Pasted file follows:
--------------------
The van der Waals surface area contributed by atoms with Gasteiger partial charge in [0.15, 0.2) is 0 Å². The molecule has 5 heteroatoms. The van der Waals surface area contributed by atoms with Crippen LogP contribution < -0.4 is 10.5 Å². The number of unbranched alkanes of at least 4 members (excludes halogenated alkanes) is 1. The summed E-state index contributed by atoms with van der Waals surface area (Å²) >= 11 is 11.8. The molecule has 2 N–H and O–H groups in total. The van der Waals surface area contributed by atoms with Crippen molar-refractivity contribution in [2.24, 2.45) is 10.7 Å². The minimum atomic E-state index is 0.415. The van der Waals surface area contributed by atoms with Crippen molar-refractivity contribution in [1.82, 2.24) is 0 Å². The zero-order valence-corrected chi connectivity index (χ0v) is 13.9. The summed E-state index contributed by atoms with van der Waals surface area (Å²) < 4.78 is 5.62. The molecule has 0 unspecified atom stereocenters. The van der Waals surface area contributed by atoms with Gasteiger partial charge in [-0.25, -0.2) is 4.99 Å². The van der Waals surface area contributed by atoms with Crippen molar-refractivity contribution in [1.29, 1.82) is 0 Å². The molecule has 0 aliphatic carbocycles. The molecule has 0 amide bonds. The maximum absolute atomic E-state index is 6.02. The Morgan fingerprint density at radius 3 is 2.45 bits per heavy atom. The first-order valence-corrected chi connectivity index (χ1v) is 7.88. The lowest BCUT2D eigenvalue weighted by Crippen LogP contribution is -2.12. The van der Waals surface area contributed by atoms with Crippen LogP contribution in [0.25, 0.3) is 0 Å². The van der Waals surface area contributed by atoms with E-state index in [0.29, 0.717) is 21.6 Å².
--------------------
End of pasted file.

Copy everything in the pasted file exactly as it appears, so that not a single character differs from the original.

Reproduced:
The van der Waals surface area contributed by atoms with Gasteiger partial charge in [0.15, 0.2) is 0 Å². The molecule has 5 heteroatoms. The van der Waals surface area contributed by atoms with Crippen LogP contribution < -0.4 is 10.5 Å². The number of unbranched alkanes of at least 4 members (excludes halogenated alkanes) is 1. The summed E-state index contributed by atoms with van der Waals surface area (Å²) >= 11 is 11.8. The molecule has 2 N–H and O–H groups in total. The van der Waals surface area contributed by atoms with Crippen molar-refractivity contribution in [2.24, 2.45) is 10.7 Å². The minimum atomic E-state index is 0.415. The van der Waals surface area contributed by atoms with Crippen molar-refractivity contribution in [1.82, 2.24) is 0 Å². The zero-order valence-corrected chi connectivity index (χ0v) is 13.9. The summed E-state index contributed by atoms with van der Waals surface area (Å²) < 4.78 is 5.62. The molecule has 0 unspecified atom stereocenters. The van der Waals surface area contributed by atoms with Gasteiger partial charge in [-0.25, -0.2) is 4.99 Å². The van der Waals surface area contributed by atoms with Crippen molar-refractivity contribution in [1.29, 1.82) is 0 Å². The molecule has 0 aliphatic carbocycles. The molecule has 0 amide bonds. The maximum absolute atomic E-state index is 6.02. The Morgan fingerprint density at radius 3 is 2.45 bits per heavy atom. The first-order valence-corrected chi connectivity index (χ1v) is 7.88. The lowest BCUT2D eigenvalue weighted by Crippen LogP contribution is -2.12. The van der Waals surface area contributed by atoms with Crippen LogP contribution in [0.25, 0.3) is 0 Å². The van der Waals surface area contributed by atoms with E-state index in [0.29, 0.717) is 21.6 Å².